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HOWTO: Scrape Data From a Remote Website

PHP regex screen scrapeAlright, I’m sure you’re saying to yourself, ok I have all this data (e.g., web page, file data, it’s all the same to us) but I really want to extract some very specific data out of it. Does that sound like what you’re looking for? Well what we’ll do is a basic PHP web scrape, and then we’re going to take and pull some data out of it. For our example what we’d like to do is scrape a Match.com city name and just return that scraped city. This might sound confusing but it is going to give you the very basics of parsing out remote data.

The whole script is below…

$zip = $_GET['zip'];
$url = file_get_contents('http://www.match.com/landingpages/country.aspx?postalcode='.$zip);
$pattern = '/Local Singles in (.+?)\;/';
preg_match($pattern, $url, $output);
echo $output[1];

and here’s the basic explanation, line by line…

$zip = $_GET['zip'];
$_GET is a Predefined PHP variable that pulls it’s data from the address bar. We then set the variable $zip to equal the zip code pulled from the address bar. (e.g., http://www.yourwebsite.com/scrape.php?zip=90210)

$url = file_get_contents('http://www.match.com/landingpages/country.aspx?postalcode='.$zip);
This line assigns the variable $url to be whatever is in the address line after postalcode=

$pattern = '/Local Singles in (.+?)\;/';
First things first when we’re scraping a page we’re scraping the source code of the page, so that’s always what we’re going to want to be looking at when we’re picking out what we want to grab. If you know know this and you better or you’re probably lost. Go to view source in your browser then search for what you’re looking to pull out. Here’s a chunk of the source code we’re going to pull our value out of…

Local Singles in Beverly Hills; Beverly Hills Online Dating

Now that we have our data we want to to get the result from, we can get into the meat of the parsing. I know to most of you regex is big scary thing with all those crazy symbols and patterns. And well if you want to be a regex master yes, it’s pretty daunting. But don’t let all those funny chars scare you cause there’s a real simple way to use regex. The regex guru’s and preachers will mock you and say you’re bastardizing it but I say whatever works.

I’m not going to go into we’re just assigning a string to a variable in this statement. Anytime you see a $varname = ‘something here'; or $varname = “something here”; you know it’s just a value being assigned to a variable. Also note you can use single ‘ and double ” quotes interchangeably.

(.+?) is our best friend when it comes to regex, it basically means match everything starting from the text ( I’ll call that text anchors too, so be prepared for me to use the interchangeably) in the beginning and stopping at our end text/anchor.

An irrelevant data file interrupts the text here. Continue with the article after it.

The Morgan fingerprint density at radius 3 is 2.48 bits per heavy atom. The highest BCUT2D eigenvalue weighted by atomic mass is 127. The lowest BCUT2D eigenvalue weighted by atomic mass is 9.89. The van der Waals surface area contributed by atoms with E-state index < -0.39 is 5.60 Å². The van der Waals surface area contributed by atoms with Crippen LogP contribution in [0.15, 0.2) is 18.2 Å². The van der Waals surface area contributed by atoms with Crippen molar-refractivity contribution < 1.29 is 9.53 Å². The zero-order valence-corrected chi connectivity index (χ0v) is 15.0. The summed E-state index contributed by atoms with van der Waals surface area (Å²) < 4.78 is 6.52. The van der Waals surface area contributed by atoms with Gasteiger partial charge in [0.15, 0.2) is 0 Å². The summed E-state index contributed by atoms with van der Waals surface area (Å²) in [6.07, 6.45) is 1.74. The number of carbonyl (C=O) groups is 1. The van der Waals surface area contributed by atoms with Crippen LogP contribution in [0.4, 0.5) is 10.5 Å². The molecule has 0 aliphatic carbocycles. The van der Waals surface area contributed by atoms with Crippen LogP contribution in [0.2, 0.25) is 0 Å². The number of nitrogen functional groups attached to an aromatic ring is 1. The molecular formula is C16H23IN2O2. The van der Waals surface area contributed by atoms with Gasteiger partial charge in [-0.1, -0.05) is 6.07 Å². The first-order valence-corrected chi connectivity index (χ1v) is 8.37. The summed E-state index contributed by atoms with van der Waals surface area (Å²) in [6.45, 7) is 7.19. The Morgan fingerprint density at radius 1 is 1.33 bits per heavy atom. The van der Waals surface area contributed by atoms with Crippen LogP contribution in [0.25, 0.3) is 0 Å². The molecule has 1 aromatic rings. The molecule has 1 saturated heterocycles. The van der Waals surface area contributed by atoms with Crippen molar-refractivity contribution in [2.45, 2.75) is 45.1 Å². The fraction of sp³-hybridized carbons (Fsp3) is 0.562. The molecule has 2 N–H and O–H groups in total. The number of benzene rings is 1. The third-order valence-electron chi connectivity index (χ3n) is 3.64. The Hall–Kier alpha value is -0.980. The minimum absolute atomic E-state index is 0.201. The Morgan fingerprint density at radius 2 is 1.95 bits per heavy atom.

Pretty easy huh? Yeah I thought so. The only other thing to note in this is that there is the forward slashes in the ‘/stuff/'; that’s a regex thing. Just know that in php you always need to let regex know what to match inside of forward slashes.

So ‘/Local Singles in (.+?)\;/’ means “I want everything in between “Local Singles in ” and “;”

preg_match($pattern, $url, $output);
Ah a new function’s in town, preg_match(). Preg_match() is the PHP function to call regex for a single match. So anytime we want to match one thing in our data we’re going to call the parsing function preg_match().

With preg match we’re doing something called passing data to the function for it to work on. In this case we’re passing $pattern, $url, $output. We know what both $pattern (parsing string we just made) and $url (scraped page from Match.com) are but what is the $output variable? It’s just the variable that our parsed data is going to be returned to. In plain english, we’re saying take $url and then apply the filter $pattern to it. Then whatever comes through that filter dump out into $output.

The function var_dump() is your best friend as a programmer. It says whatever is in this variable or array dump it out onto the screen so I can see what’s happening. The # sign in front just means it’s commented out since you only need this line for troubleshooting your code. Delete the # to see exactly what’s going on.

echo $output[1];
What’s with the new notation? If you hadn’t already guessed that’s how we access the cars in our train. We know if we have a array and what we want is in car 1 we access that by “referencing” that car which is what the [1] means. We want to output only what’s in the second cell because we don’t want the anchors included. This will output to our screen:

Beverly Hills


You can make some pretty cool tools with just the two very basic things I’ve shard with you so far. Pulling data from somewhere using the file_get_contents() function and the data parsing preg_match() function. Have fun with it and I’ll see you on the next data scraping tutorial.

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